Here’s an interesting find from Glazette.com. This article claims about a new type of glass tempering, called Chemical Strengthening. It is also claimed in the article that these glasses are 6 to 8 times stronger than annealed glass, where as toughened glass is only 4 to 5 times strong. Most amazing fact is that these glasses could be cut after tempering unlike toughened glasses. However, the breakage pattern for these glasses remain almost the same as annealed glass, which obviously affects its acceptance in terms of safety.
In my previous post on Glass Tempering or Toughening Process, I had mentioned how the process is executed and the physics involved (Refer Back). Also a brief mention how the toughened glass quality is assessed after it breaks, this is very important because safety is the reason for we spend on tempering. There are also other issues in terms of quality when glass is tempered. These are mainly optical distortion, roller marks, waviness and bend, edge strength, coating burns, fragmenting, burns, spontaneous breakage, etc.
High Optical Distortion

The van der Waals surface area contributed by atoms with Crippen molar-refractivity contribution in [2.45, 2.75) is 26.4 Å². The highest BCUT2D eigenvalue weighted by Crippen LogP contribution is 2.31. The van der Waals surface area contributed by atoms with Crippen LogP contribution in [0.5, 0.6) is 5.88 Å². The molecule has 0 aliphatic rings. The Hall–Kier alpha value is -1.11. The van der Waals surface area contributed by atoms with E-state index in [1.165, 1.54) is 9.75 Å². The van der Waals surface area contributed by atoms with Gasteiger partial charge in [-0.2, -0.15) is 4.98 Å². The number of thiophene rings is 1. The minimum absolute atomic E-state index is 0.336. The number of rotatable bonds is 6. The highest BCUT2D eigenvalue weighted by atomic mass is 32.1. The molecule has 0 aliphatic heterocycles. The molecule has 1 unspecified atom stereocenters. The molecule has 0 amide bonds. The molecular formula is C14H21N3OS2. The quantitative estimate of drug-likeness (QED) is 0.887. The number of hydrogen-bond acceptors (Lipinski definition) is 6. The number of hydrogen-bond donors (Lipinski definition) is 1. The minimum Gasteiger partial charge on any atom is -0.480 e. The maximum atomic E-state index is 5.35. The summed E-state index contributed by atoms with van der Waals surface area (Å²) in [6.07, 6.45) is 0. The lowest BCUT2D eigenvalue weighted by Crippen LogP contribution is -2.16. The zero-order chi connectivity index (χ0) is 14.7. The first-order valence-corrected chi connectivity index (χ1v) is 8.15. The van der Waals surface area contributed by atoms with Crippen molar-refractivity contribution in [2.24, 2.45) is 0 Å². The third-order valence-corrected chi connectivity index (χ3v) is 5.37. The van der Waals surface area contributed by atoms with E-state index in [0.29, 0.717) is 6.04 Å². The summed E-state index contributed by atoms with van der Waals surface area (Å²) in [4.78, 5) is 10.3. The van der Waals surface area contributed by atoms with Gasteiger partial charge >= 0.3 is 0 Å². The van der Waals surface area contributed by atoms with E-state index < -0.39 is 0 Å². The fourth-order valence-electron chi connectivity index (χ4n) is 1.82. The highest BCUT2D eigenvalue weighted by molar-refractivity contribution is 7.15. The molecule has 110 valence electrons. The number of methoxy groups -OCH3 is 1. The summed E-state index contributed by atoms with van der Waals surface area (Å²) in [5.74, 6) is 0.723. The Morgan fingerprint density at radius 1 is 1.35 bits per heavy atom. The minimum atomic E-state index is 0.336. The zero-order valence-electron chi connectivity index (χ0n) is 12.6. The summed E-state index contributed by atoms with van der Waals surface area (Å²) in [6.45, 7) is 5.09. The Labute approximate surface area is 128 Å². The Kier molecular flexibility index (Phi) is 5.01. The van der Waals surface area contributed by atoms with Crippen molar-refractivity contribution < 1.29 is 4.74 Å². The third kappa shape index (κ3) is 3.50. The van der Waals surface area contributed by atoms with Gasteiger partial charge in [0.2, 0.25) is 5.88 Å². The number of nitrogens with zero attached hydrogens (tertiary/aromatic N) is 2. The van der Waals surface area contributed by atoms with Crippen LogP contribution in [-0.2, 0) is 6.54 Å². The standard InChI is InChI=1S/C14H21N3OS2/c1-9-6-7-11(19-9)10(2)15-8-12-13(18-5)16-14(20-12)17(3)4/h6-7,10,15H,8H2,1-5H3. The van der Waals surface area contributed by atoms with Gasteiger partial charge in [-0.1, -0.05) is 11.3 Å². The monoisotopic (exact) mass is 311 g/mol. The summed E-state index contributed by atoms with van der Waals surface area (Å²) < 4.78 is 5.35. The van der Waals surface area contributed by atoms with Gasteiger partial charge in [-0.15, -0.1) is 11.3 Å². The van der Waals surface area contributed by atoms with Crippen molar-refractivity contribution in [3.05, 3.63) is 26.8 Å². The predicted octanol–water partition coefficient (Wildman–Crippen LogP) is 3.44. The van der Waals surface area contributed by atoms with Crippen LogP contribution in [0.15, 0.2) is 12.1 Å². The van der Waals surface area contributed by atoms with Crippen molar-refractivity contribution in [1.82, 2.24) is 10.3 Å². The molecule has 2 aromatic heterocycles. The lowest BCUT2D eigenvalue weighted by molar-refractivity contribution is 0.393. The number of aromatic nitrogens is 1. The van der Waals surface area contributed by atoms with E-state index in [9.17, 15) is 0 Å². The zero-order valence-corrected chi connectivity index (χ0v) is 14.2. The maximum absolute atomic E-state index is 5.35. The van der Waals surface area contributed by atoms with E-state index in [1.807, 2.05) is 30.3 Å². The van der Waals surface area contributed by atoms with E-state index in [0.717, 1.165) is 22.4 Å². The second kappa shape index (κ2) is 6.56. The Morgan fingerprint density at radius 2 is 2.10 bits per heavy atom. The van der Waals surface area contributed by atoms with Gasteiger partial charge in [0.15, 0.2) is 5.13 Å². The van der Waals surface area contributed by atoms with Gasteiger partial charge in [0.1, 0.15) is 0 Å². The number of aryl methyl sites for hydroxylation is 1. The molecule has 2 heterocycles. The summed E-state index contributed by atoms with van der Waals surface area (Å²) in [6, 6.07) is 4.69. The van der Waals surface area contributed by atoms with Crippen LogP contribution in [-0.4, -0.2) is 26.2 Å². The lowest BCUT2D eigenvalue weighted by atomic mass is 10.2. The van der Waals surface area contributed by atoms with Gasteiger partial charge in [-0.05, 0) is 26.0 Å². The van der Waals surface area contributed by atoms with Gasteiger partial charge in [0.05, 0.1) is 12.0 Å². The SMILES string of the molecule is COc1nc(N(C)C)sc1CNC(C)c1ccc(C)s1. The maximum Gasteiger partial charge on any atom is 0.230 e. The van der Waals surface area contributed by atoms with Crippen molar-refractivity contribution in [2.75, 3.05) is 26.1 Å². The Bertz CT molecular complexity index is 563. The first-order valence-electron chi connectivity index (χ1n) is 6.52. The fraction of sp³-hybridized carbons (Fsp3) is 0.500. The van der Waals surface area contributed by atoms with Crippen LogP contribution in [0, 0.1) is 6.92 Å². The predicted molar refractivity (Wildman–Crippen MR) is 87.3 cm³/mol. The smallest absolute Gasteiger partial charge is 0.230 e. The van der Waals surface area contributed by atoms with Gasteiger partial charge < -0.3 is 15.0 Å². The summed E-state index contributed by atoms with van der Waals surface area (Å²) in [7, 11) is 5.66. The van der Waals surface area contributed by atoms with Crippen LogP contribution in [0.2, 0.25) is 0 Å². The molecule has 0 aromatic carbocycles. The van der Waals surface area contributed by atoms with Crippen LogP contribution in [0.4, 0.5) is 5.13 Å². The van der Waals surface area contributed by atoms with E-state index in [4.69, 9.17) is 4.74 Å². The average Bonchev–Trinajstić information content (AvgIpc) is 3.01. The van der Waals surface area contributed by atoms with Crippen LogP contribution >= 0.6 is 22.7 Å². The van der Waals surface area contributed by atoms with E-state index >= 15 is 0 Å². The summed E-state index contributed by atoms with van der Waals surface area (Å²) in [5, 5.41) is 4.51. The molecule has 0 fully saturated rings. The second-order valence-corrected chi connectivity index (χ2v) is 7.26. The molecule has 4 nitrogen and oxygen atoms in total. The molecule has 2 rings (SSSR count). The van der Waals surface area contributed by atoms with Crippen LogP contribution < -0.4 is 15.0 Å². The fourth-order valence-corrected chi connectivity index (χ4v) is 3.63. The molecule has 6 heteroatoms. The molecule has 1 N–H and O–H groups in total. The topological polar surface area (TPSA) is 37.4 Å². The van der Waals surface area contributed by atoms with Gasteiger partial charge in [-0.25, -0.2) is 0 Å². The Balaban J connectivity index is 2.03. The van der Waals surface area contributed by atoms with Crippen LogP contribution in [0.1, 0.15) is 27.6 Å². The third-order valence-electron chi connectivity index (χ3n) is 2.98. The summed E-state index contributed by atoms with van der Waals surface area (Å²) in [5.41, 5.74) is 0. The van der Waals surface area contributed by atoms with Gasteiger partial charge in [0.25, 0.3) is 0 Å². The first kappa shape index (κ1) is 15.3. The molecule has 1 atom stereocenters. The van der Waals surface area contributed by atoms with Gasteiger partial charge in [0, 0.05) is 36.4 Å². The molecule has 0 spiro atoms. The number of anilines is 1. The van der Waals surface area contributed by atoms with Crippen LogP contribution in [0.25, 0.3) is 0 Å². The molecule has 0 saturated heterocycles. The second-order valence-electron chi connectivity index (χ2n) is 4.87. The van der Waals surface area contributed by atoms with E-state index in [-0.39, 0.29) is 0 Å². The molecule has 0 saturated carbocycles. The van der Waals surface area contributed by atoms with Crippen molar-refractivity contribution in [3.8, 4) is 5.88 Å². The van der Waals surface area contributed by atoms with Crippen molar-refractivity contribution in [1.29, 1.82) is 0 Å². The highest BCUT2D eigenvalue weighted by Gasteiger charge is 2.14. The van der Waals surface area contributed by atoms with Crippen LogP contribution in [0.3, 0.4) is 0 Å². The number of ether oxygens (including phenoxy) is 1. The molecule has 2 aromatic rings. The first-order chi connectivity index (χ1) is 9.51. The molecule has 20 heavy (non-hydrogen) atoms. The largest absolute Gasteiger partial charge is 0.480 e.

Quality of tempered glass mainly depends on the quality of equipments used and the quality control procedures adopted. Optical Distortion , is mainly a blurred appearance in images when seen through the glass, as well as on the reflection on the glass. This quality issue in tempered glass is common to all types of glasses. Even though minor levels of optical distortion is present in most of the tempered glasses, but it gets magnified when the quality is that poor and the glass is applied on high rise building facades. The minor level optical distortion is inherent on tempered glass, considering the fact that glass nearly reaches it’s softening point as it is heated up to a temperature of 726 degrees, and also the fact that this glass moves in rollers, therefore it is also called roller wave distortions. Such distortions could be easily identified in reflective and low-e coated glasses. Roller wave distortions could be easily controlled by adopting suitable technology and quality control procedures (use of forced convection furnaces instead of radiation furnaces). Continue reading →